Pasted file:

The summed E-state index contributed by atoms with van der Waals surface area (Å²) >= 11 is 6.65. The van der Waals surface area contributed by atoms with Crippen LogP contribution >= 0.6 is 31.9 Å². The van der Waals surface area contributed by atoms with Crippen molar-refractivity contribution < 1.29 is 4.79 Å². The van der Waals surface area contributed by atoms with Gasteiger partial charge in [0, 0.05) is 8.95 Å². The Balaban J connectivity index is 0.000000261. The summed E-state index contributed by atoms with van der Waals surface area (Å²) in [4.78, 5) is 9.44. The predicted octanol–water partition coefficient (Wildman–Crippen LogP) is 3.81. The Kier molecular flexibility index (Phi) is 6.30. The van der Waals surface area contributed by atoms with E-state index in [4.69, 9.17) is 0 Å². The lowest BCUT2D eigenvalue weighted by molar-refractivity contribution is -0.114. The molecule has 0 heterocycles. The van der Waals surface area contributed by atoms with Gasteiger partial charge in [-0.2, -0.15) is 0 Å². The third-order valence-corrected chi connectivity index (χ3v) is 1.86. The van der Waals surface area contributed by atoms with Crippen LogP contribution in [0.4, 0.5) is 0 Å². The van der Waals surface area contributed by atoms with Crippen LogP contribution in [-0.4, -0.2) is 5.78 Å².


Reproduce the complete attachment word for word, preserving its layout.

The summed E-state index contributed by atoms with van der Waals surface area (Å²) >= 11 is 6.65. The van der Waals surface area contributed by atoms with Crippen LogP contribution >= 0.6 is 31.9 Å². The van der Waals surface area contributed by atoms with Crippen molar-refractivity contribution < 1.29 is 4.79 Å². The van der Waals surface area contributed by atoms with Gasteiger partial charge in [0, 0.05) is 8.95 Å². The Balaban J connectivity index is 0.000000261. The summed E-state index contributed by atoms with van der Waals surface area (Å²) in [4.78, 5) is 9.44. The predicted octanol–water partition coefficient (Wildman–Crippen LogP) is 3.81. The Kier molecular flexibility index (Phi) is 6.30. The van der Waals surface area contributed by atoms with E-state index in [4.69, 9.17) is 0 Å². The lowest BCUT2D eigenvalue weighted by molar-refractivity contribution is -0.114. The molecule has 0 heterocycles. The van der Waals surface area contributed by atoms with Gasteiger partial charge in [-0.2, -0.15) is 0 Å². The third-order valence-corrected chi connectivity index (χ3v) is 1.86. The van der Waals surface area contributed by atoms with Crippen LogP contribution in [0.4, 0.5) is 0 Å². The van der Waals surface area contributed by atoms with Crippen LogP contribution in [-0.4, -0.2) is 5.78 Å².